Chasing Big Data Unicorns
This piece appeared in the May 10 print edition of B&T Magazine.
It’s 2013: welcome to the future.
In the past few years the advertising industry has transitioned from handshakes, lunches, and the big idea, to a data-driven, real-time world where endless creative options are dynamically tested, optimised and iterated to make every marketing dollar more accountable and effective. We’re already putting radio on DSPs, and in a few more years TV buying will be fully automated, print will be dead, and the desks of three-quarters of the people reading this will be in the cloud.
Big data is at the heart of this. We’re finally able to take billions of pieces of information and create super accurate models of audiences. We can put the right ad in front of the right person at the right time – and then we can measure how effective we’ve been.
And it’s simple – building audience profiles is now as easy as hitting a button. An example: based on a few basic data points, I can tell the following about you:
“You have a great need for other people to like and admire you. You have a tendency to be critical of yourself. You have a great deal of unused capacity which you have not turned to your advantage. While you have some personality weaknesses, you are generally able to compensate for them. You pride yourself as an independent thinker and do not accept others’ statements without satisfactory proof. At times you are extroverted, affable, sociable, while at other times you are introverted, wary, reserved. Some of your aspirations tend to be pretty unrealistic. Security is one of your major goals in life.”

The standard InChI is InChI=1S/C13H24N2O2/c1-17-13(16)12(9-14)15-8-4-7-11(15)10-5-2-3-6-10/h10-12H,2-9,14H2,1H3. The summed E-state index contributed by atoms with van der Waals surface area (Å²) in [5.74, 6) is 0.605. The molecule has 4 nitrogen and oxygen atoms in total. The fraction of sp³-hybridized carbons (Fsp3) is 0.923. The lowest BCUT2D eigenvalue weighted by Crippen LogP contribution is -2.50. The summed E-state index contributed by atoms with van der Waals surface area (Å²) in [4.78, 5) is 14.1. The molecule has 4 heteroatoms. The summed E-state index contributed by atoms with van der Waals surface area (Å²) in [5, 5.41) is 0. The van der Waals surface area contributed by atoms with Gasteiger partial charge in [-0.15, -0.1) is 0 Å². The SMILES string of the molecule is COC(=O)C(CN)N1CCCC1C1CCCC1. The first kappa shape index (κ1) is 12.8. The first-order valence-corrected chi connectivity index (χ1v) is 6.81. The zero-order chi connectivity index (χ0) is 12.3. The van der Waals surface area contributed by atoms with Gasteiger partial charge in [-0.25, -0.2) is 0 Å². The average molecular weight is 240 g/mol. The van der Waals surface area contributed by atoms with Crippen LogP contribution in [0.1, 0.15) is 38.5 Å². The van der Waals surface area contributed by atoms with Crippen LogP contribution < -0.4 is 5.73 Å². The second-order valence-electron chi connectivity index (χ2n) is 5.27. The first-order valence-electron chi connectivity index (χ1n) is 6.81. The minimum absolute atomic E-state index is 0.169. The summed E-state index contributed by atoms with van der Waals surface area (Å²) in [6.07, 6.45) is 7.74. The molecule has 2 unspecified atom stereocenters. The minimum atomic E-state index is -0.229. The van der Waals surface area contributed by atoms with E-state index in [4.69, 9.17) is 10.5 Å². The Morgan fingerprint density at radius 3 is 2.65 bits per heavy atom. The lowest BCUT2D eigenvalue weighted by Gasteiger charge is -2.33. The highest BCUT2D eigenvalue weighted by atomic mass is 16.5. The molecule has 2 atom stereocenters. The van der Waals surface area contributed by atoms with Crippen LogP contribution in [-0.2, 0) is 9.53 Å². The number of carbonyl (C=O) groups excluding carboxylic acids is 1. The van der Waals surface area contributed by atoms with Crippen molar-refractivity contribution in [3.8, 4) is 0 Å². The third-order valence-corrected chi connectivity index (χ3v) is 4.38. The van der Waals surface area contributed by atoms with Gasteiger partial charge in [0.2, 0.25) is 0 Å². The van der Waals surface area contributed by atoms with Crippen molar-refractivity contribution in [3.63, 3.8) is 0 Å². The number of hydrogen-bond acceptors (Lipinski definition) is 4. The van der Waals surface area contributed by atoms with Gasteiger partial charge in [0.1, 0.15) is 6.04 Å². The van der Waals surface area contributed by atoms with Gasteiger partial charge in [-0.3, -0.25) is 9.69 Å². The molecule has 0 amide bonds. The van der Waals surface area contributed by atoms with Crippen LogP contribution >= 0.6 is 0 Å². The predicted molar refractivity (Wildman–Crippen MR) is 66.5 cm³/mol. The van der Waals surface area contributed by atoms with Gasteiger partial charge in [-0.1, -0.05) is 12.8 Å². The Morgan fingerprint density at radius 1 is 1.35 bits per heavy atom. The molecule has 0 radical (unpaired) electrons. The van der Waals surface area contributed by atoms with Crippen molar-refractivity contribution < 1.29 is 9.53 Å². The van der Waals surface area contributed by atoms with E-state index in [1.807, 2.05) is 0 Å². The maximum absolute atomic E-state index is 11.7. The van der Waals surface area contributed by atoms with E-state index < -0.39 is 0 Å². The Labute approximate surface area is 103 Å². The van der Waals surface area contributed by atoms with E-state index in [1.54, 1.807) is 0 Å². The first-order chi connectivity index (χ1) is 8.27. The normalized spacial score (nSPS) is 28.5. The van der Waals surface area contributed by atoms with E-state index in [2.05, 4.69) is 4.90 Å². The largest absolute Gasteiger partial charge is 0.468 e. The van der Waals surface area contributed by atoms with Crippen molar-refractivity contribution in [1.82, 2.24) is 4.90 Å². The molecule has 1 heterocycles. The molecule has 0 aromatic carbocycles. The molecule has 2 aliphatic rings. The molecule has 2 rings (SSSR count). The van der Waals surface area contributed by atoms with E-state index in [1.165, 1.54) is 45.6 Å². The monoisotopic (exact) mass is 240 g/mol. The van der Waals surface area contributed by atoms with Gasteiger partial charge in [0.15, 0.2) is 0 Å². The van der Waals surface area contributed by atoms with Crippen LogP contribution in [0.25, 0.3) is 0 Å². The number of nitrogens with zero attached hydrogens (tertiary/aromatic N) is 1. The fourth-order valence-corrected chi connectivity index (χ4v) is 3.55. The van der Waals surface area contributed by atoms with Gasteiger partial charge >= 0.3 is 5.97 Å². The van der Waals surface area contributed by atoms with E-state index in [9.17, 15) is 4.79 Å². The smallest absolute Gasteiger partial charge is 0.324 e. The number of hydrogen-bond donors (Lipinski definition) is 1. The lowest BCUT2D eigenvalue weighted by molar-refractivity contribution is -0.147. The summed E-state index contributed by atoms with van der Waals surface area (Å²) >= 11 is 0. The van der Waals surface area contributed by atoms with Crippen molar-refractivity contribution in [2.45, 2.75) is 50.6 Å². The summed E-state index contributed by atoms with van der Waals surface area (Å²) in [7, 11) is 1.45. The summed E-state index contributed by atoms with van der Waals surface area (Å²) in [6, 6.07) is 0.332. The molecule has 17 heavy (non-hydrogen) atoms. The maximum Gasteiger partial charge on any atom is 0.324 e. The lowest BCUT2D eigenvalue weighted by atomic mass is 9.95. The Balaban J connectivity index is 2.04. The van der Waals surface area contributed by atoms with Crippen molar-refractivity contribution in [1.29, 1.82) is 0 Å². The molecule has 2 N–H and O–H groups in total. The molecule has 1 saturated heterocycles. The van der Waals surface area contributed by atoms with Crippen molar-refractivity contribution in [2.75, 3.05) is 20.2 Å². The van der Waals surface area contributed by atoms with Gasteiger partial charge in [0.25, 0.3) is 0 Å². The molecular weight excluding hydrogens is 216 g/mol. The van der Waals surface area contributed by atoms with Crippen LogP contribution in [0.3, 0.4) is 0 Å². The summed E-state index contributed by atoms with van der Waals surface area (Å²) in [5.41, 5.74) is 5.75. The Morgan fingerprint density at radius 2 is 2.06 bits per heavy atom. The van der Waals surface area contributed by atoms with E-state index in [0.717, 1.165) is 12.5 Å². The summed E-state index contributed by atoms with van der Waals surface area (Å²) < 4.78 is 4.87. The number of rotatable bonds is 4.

Welcome to the future. It’s exciting, yes?
At least it would be if it was all true.
Big data has been promising to revolutionise everything in our world for years now, but nobody seems to know exactly how. Behavioural economics professor Dan Ariely summed it up wonderfully - “Big data is like teenage sex: everyone talks about it, nobody really knows how to do it, everyone thinks everyone else is doing it, so everyone claims they are doing it.”
There are countless promises being made but very little actually happening. And even less making a real positive impact to this industry. The description of ‘you’ above wasn’t written by big data. It was written in 1948. It was written by a psychologist named Bertram Forer, and it describes accurately around 85% of people. It highlights perfectly the challenge that big data faces - we’re all unique in our preferences, thoughts, and motivations, yet we’re also exactly the same.
This individual uniqueness challenges the notion that we can use big data to understand precisely how people react to communications. Our understanding of how people form preferences and make purchasing decisions seem to be driven only by the latest theories that are supplanted every six weeks.
The reality is that there is so much data that it’s possible to tell any story you want, as long as no one actually looks behind the curtain. Nobody knows how a print ad or a Facebook Like or a YouTube video view will impact an individual when they’re standing in front of the shelf or hovering over a ‘Buy now’ button. And those who claim to almost always have a vested interest in the outcome they’re championing.
Using data to predict the mindset of people seems to be the unicorn that the industry is chasing, and we’ve somehow fooled ourselves into thinking it’s a possibility.